Nissan Juke Review 2021 | Top Gear
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BBC TopGear
Car Review

Nissan Juke

£ 14,935 - £ 25,170
Published: 10 Oct 2019
The looks might be polarising but it's not actually ugly and certainly not – bigger crime – bland

Good stuff

Distinctive looks, rich interior, undemanding to drive

Bad stuff

Hatches ride and handle better


What is it?

The Nissan Juke was a pioneer when it launched nine years ago. It packed the attitude and altitude of a crossover, and out-there styling, all shrunk into a supermini's length span. It sold like crazy from the start to the end of its life. Here's the new one. Different in very many ways, but the spirit is supposed to remain.

Er, what was the first Juke's spirit?

It was about style, and it was impractical without being sporty. A latter-day Ford Capri 1300.

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In the years after its arrival, most manufacturers launched small crossovers and we lazily called them 'Juke rivals' because the Juke had been about the first. But they weren't rivals because they weren't as useless. You could swing a cat in them. Not like the first Juke. Its driving position was hunched, its back seat cramped and dark, and its boot little more than a rear-mounted glovebox.

The new one is much bigger inside. Grown-ups can fit in the back. The boot is bigger, and you get to it via a decent-size hatch aperture.

Is it still city friendly?

Nissan could have chosen to achieve this the lazy way: make the Juke much bigger and boxier. Like its so-called rivals. Trouble is that would have made it heavier and less city-friendly. Admirably, Nissan didn't; the increase in length is actually rather smaller than the 10cm growth in wheelbase. So it's still short enough to be easily parked. And it's lighter.

The new dimensions shove the wheels further to the corners, an effect boosted by their hugeness. The upper specs have 19s as standard. The designers love that, but from a dynamic point of view it's bogus. Have a look through the spokes. If you only need that little brake, you don't need this much tyre.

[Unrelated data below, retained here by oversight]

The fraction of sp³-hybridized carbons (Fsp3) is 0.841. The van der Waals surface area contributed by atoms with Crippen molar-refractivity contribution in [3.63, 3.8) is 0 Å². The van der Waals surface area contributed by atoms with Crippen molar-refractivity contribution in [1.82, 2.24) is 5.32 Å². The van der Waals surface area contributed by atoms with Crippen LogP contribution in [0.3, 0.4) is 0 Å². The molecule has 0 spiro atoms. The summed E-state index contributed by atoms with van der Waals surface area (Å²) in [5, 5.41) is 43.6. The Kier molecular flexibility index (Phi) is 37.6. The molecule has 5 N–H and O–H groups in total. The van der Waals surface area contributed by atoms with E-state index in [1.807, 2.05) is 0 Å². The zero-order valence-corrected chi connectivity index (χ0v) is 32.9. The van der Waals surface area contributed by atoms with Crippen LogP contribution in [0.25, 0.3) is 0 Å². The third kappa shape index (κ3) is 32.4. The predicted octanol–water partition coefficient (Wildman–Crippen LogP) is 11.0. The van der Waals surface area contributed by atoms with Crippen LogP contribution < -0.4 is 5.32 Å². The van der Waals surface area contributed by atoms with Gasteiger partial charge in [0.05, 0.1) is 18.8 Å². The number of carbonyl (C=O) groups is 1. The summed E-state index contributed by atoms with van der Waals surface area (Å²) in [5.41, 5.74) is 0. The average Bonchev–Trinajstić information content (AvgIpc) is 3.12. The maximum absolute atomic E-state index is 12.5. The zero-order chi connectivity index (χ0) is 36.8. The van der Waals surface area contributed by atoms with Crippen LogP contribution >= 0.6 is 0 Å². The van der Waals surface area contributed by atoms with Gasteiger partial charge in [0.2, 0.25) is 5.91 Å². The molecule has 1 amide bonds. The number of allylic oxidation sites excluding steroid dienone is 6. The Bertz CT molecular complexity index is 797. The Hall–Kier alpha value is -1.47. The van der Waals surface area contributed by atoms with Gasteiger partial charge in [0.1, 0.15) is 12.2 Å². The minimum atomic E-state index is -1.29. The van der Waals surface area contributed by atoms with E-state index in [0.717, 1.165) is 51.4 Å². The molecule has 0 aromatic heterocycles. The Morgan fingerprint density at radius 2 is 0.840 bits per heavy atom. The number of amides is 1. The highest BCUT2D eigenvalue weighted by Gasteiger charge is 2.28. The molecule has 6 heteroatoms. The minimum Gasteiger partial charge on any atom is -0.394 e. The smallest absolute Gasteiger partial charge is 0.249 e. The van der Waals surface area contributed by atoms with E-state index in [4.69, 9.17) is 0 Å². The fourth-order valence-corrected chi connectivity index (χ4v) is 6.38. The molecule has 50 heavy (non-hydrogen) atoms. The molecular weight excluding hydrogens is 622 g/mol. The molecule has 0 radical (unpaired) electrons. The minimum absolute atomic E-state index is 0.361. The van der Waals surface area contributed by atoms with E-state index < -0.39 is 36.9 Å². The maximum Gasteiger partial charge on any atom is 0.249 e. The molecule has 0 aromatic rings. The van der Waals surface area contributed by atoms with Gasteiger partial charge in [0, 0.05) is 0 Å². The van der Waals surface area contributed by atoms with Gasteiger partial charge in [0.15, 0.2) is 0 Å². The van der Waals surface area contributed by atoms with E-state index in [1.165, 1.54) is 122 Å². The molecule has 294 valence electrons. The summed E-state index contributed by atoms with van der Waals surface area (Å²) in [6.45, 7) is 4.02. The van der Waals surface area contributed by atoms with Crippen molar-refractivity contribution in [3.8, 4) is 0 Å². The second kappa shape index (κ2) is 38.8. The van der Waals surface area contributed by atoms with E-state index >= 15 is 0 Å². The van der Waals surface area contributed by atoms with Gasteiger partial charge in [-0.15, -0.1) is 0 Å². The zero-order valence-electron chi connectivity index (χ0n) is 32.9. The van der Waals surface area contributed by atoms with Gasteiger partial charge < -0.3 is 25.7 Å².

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The design is modernised and takes advantage of the stronger stance, yet has lost none of the sheer chutzpah of the old one. The front still has those big round eyes, but their lighting function is no longer circular, rather a trefoil LED. A giant arrowhead is imprinted into the front doorskin. The roof, contrast-toned if you choose, has a channel stamped down the centre. Rear door-handles are tucked behind the windows. The back numberplate and badge live in a huge hexagonal plinth. Yet this craziness does somehow cohere.

What's it got under the bonnet?

Under it all the Juke shares much with the Micra and Renault Clio, but is built in Sunderland. The only engine is a three-cylinder petrol, the only driven wheels the fronts. It's an essentially flippant car, so it doesn't bother with diesel or 4WD. There's no longer this gooey CVT, the auto option being a DCT.

Nissan talks of better refinement, cabin quality and tech too. Let's see.

Our choice from the range

What's the verdict?

The looks might be polarising but it's not actually ugly and certainly not – bigger crime – bland

The new Juke's main pitch, as before, is its style. But it's no longer hobbled by it.

It's at least averagely practical, though if space and versatility is what you need, matchstick your eyes open and get one of the little VW Group entries.

The Juke's dash is fetching and ergonomic, unlike the borderline-perverse instruments and controls in the similarly style-led DS 3 Crossback.

It's perfectly OK to drive, eager to the steering and refined to the throttle. Mind you, the ride's a bit bumpy, a lot more so than the soft DS.

We have a fair bit of trouble recommending any of the small crossovers. They cost as much as medium hatches, and are generally worse to drive and less refined.

Even so, a couple of them are oddly likeable. The Juke is. The looks might be polarising but it's not actually ugly and certainly not – bigger crime – bland.

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